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‘Telling people the impact of weather is more important’

Speakers at the inaugural session of a three-day international workshop on climate change at Indian Institute of Tropical Meteorology (IITM) in Pune on Monday.

Speakers at the inaugural session of a three-day international workshop on climate change at Indian Institute of Tropical Meteorology (IITM) in Pune on Monday.  

We need to improve forecasting models, data assimilation and observations, says Dr. Rajeevan

With large swathes of India reeling under the onslaught of excess rainfall this year, Dr. M. Rajeevan, Secretary, Ministry of Earth Sciences (MoES) on Monday stressed upon the need for enhancing impact-based forecasting in the near future, and said the MoES was closely working with the United Kingdom’s Meteorological Office to frame a policy in this regard.

Stating that predictions of weather and climate had improved over the last few years due to improved data assimilation and better computer models, Dr. Rajeevan said that improved forecasting led to an increase in the expectations of the public and policy-makers alike.

“The challenge is whether we can give a probability forecast to the government beyond one week for them to take necessary action on it and take care of the people. That is one target we have. Also, whether we can improve the general forecasting by reliable predicting a week ahead instead of five days,” he said, underscoring the need to improve forecasting models, the physics, data assimilation and observations.

Speaking during the inaugural session of a three-day international workshop on ‘Prediction skill of extreme precipitation events and tropical cyclones’ at the Pune-based Indian Institute of Tropical Meteorology (IITM), Dr. Rajeevan said that the urgent demand of the public was for forecasters to spell clearly the impact of the weather conditions predicted.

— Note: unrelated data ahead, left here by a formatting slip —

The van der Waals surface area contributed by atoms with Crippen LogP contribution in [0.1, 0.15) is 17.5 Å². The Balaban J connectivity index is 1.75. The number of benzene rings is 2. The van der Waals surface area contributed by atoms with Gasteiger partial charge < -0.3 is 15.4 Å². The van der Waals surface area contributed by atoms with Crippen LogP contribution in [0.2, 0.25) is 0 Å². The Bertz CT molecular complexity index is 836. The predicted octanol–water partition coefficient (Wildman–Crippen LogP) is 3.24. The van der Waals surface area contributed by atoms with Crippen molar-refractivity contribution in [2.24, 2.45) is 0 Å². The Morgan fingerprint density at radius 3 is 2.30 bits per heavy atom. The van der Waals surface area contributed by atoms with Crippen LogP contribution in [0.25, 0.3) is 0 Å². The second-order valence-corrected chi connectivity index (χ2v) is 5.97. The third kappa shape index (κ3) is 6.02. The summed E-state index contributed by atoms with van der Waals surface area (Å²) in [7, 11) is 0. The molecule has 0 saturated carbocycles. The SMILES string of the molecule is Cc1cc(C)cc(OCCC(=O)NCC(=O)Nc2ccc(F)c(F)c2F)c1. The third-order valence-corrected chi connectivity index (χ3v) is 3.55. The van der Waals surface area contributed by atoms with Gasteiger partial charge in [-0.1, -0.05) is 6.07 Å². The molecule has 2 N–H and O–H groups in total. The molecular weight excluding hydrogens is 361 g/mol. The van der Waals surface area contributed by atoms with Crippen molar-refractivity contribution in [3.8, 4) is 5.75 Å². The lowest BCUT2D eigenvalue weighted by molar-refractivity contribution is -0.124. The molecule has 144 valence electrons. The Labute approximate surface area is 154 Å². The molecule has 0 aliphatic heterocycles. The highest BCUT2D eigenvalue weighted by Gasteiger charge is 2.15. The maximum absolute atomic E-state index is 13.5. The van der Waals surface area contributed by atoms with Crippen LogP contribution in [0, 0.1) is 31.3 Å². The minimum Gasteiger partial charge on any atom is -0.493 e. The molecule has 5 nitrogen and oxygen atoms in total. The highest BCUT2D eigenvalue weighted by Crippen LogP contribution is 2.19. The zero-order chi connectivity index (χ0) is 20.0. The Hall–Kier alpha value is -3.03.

“While we tell what the weather will be for the next few days, we don’t normally tell what the weather will do. Telling the people the impact of the weather is more important and we have faced a lot of criticism on this count. So, we are focusing on impact-based forecasting,” he said.

While impact-based forecasting was regularly done in the case of tropical cyclones, Dr. Rajeevan stressed on a similar approach while forecasting heavy rainfall.

“For instance, if you forecast 20cm rainfall in Pune over the next 24 hours, then we must say what exactly this 20cm rain will do in Pune city [in terms of impact or damage]. The general public and policy-makers alike will ask this question,” he said, adding that such impact-based forecast was required and the MoES would come up with it.

Pune had witnessed a ‘black night’ on September 25-26 this year when short spells of intense downpour resulted in the deaths of more than 25 people and causing massive damage to property. Overall, the district witnessed more than 50 deaths due to excess rain in the monsoon this year.

“We now have ensemble simulations at par with any other country. In fact, this season’s unusual monsoon had five cyclones and we were able to predict them all in advance and with high accuracy,” said Dr. Rajeevan.

Likewise, he said while 15 cm rainfall in Mumbai may not result in any serious damage, it would cause massive flooding in a city like Thiruvananthapuram.

“So, the impact-based forecasting should be done in the context of where it rains and taking into consideration the time of the year of the rains,” said Dr. Rajeevan, adding that in the last 10 years, the number of cyclones forming in Arabian Sea had increased.

He also underscored the importance of working with Artifical Intelligence in modelling and better forecasting.

Highlighting the importance of prediction of extreme events, Prof. Kerry Emanuel, co-director, Lorenz Center at the Massachusetts Institute of Technology, US, said: “Three times as many people live along the coasts as compared to the number in 1971. This is much higher than the rate of population growth and highlights the need for better cyclone predictions.”

Prof. Graeme Stephens, Director, Centre for Climate sciences at the NASA Jet Propulsion Laboratory, California, said: “Precipitation all over the world will increase as a global means with further warning, but regional changes will not be the same. Precipitation changes will be non-linear.”

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Printable version | Jul 11, 2020 3:32:21 AM | https://www.thehindu.com/news/national/other-states/telling-people-the-impact-of-weather-is-more-important/article30081004.ece

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